A health reform provision requiring insurers to spend 80 percent of premium revenue on medical care, versus administrative costs, is gaining attention from policy-makers and analysts.
An issue brief from the Robert Wood Johnson Foundation’s Changes in Health Care Financing and Organization (HCFO) program explores these “medical-loss ratio” (MLR) standards in the individual insurance market, as well as provisions for safeguarding against potential market destabilization brought on by the new standards.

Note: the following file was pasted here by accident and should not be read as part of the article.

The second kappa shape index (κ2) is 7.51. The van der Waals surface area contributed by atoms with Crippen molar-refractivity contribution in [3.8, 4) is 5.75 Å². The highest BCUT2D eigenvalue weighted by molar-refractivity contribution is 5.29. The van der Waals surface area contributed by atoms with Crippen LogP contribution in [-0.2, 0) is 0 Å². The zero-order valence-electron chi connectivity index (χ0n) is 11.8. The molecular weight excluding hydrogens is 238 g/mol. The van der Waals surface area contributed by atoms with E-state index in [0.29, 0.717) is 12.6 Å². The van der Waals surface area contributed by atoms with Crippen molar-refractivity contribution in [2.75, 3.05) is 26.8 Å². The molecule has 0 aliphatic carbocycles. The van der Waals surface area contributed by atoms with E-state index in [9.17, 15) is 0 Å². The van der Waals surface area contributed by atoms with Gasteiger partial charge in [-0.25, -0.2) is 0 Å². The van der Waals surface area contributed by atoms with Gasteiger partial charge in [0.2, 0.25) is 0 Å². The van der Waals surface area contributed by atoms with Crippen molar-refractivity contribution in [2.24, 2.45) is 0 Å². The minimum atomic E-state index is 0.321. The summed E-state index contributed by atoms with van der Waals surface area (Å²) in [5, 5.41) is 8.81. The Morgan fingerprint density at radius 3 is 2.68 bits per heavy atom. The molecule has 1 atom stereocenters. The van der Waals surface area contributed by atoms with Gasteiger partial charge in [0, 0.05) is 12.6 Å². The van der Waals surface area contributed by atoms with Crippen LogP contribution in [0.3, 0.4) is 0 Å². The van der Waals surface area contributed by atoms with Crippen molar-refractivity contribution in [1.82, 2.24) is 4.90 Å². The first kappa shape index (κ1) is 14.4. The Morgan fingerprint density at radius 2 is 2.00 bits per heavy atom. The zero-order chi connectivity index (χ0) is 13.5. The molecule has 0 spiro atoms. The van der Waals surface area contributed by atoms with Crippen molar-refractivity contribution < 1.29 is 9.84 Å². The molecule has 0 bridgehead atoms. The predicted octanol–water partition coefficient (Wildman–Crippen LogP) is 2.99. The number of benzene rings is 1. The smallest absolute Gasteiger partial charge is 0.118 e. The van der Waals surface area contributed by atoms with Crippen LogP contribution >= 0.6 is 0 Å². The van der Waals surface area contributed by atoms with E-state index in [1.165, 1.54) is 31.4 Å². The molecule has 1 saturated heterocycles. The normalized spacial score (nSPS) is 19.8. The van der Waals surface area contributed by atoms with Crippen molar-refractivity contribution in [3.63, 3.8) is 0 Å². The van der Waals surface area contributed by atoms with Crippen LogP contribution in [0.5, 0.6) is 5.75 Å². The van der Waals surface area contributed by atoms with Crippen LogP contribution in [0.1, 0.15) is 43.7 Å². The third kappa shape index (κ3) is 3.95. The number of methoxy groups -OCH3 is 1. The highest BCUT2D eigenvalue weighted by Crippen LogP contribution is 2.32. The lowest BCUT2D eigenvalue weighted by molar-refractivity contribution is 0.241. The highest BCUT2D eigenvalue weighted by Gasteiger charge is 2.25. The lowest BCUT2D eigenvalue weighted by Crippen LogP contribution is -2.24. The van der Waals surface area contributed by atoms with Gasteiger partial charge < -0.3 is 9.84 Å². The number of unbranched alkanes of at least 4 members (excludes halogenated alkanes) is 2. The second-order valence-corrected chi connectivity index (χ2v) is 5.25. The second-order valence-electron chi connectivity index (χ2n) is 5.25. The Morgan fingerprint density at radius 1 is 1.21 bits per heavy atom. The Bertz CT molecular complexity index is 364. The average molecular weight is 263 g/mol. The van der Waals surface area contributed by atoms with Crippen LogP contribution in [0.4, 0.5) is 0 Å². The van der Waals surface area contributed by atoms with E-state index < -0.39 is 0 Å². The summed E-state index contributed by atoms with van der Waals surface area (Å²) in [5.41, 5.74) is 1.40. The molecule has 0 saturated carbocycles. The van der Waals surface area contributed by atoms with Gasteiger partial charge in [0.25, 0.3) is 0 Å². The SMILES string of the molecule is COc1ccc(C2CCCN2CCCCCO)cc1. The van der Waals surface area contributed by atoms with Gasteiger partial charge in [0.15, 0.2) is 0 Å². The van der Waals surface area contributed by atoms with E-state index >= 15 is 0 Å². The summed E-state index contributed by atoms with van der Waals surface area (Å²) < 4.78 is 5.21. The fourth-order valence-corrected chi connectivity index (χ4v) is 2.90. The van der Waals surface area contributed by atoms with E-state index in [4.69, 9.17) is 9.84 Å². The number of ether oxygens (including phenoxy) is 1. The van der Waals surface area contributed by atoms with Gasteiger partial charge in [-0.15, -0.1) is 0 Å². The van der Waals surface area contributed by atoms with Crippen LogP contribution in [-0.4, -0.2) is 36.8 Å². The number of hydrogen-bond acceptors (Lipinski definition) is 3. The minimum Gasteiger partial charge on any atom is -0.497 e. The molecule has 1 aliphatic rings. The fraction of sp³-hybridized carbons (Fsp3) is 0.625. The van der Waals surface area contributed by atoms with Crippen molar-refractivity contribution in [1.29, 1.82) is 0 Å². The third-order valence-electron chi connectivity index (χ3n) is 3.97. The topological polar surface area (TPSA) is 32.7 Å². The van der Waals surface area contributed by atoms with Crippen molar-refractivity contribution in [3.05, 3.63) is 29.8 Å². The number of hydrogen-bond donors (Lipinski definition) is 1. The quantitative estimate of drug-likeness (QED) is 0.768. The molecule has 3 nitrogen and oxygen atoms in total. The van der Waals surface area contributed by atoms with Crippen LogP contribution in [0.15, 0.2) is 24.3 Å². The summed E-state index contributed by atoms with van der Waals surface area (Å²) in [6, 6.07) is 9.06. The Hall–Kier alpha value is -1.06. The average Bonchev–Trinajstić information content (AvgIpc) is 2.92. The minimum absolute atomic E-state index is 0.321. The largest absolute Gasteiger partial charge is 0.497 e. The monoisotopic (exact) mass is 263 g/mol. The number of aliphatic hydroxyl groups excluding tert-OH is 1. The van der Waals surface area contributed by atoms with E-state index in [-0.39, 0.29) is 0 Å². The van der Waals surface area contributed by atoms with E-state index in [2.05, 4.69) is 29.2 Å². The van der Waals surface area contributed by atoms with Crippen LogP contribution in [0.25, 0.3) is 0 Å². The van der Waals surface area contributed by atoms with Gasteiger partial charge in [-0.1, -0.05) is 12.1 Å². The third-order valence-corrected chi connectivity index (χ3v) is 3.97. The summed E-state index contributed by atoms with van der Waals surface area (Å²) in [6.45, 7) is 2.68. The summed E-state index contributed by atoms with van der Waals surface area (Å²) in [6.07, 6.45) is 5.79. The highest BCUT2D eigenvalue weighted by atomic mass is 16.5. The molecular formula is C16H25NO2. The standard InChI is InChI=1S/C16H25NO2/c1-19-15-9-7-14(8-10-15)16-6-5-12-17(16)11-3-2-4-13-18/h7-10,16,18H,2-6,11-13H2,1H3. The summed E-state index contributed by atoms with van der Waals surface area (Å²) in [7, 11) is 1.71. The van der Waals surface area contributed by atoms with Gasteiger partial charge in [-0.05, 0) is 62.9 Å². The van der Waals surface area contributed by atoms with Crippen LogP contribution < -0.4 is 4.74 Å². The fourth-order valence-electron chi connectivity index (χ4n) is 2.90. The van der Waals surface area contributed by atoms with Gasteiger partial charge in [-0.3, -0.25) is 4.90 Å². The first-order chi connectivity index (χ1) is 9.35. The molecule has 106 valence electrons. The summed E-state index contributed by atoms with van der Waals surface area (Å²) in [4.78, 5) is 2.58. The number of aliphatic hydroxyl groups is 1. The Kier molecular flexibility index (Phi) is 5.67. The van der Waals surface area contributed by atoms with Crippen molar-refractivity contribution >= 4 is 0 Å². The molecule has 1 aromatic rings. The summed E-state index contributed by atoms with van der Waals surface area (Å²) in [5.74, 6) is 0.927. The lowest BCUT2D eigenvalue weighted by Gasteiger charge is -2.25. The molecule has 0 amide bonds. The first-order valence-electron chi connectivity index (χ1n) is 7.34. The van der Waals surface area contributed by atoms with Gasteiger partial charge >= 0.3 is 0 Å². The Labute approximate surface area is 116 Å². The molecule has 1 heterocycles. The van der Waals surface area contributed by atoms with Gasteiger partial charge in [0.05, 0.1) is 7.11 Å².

According to the brief, the law allows the government to adjust the MLR standard if it may destabilize a state’s health insurance market. The brief highlights signs of market destabilization and approaches that states have taken to protect consumers, including:
- extending continuous coverage protection to consumers affected by market exits
- guaranteed issue for some individuals for some products
- opening state high-risk pools to all qualified uninsured individuals
- designating “insurers of last resort”
The authors conclude that greater understanding of how well these policies have worked could help policymakers be ready if individual markets experience trouble during reform implementation.